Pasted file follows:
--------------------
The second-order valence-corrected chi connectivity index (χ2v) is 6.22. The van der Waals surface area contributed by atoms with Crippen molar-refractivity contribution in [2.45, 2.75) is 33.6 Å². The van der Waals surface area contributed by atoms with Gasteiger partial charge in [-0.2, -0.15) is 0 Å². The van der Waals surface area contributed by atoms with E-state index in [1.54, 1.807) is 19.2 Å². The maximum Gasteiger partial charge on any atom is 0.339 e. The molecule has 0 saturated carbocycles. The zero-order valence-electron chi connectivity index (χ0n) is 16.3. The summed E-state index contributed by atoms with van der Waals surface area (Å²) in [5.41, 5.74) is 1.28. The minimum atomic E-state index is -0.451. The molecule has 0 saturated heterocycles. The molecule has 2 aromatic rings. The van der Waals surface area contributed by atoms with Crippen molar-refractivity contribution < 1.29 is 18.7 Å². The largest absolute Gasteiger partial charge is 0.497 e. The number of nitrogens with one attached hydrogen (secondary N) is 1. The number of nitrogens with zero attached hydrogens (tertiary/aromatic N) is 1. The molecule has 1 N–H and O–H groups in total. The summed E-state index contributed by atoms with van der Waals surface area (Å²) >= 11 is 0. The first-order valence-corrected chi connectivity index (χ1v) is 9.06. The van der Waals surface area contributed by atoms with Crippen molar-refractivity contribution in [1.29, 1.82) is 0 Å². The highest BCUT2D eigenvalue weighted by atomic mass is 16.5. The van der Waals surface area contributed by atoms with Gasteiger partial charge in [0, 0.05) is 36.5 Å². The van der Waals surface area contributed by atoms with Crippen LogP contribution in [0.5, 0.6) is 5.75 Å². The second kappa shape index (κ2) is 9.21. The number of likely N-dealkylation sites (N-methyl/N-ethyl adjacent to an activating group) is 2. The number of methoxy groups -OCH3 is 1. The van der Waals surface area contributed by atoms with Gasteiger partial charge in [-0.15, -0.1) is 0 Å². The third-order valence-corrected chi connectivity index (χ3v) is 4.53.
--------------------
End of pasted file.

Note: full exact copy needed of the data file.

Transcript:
The second-order valence-corrected chi connectivity index (χ2v) is 6.22. The van der Waals surface area contributed by atoms with Crippen molar-refractivity contribution in [2.45, 2.75) is 33.6 Å². The van der Waals surface area contributed by atoms with Gasteiger partial charge in [-0.2, -0.15) is 0 Å². The van der Waals surface area contributed by atoms with E-state index in [1.54, 1.807) is 19.2 Å². The maximum Gasteiger partial charge on any atom is 0.339 e. The molecule has 0 saturated carbocycles. The zero-order valence-electron chi connectivity index (χ0n) is 16.3. The summed E-state index contributed by atoms with van der Waals surface area (Å²) in [5.41, 5.74) is 1.28. The minimum atomic E-state index is -0.451. The molecule has 0 saturated heterocycles. The molecule has 2 aromatic rings. The van der Waals surface area contributed by atoms with Crippen molar-refractivity contribution < 1.29 is 18.7 Å². The largest absolute Gasteiger partial charge is 0.497 e. The number of nitrogens with one attached hydrogen (secondary N) is 1. The number of nitrogens with zero attached hydrogens (tertiary/aromatic N) is 1. The molecule has 1 N–H and O–H groups in total. The summed E-state index contributed by atoms with van der Waals surface area (Å²) >= 11 is 0. The first-order valence-corrected chi connectivity index (χ1v) is 9.06. The van der Waals surface area contributed by atoms with Crippen molar-refractivity contribution in [1.29, 1.82) is 0 Å². The highest BCUT2D eigenvalue weighted by atomic mass is 16.5. The van der Waals surface area contributed by atoms with Gasteiger partial charge in [0, 0.05) is 36.5 Å². The van der Waals surface area contributed by atoms with Crippen LogP contribution in [0.5, 0.6) is 5.75 Å². The second kappa shape index (κ2) is 9.21. The number of likely N-dealkylation sites (N-methyl/N-ethyl adjacent to an activating group) is 2. The number of methoxy groups -OCH3 is 1. The van der Waals surface area contributed by atoms with Gasteiger partial charge in [-0.15, -0.1) is 0 Å². The third-order valence-corrected chi connectivity index (χ3v) is 4.53.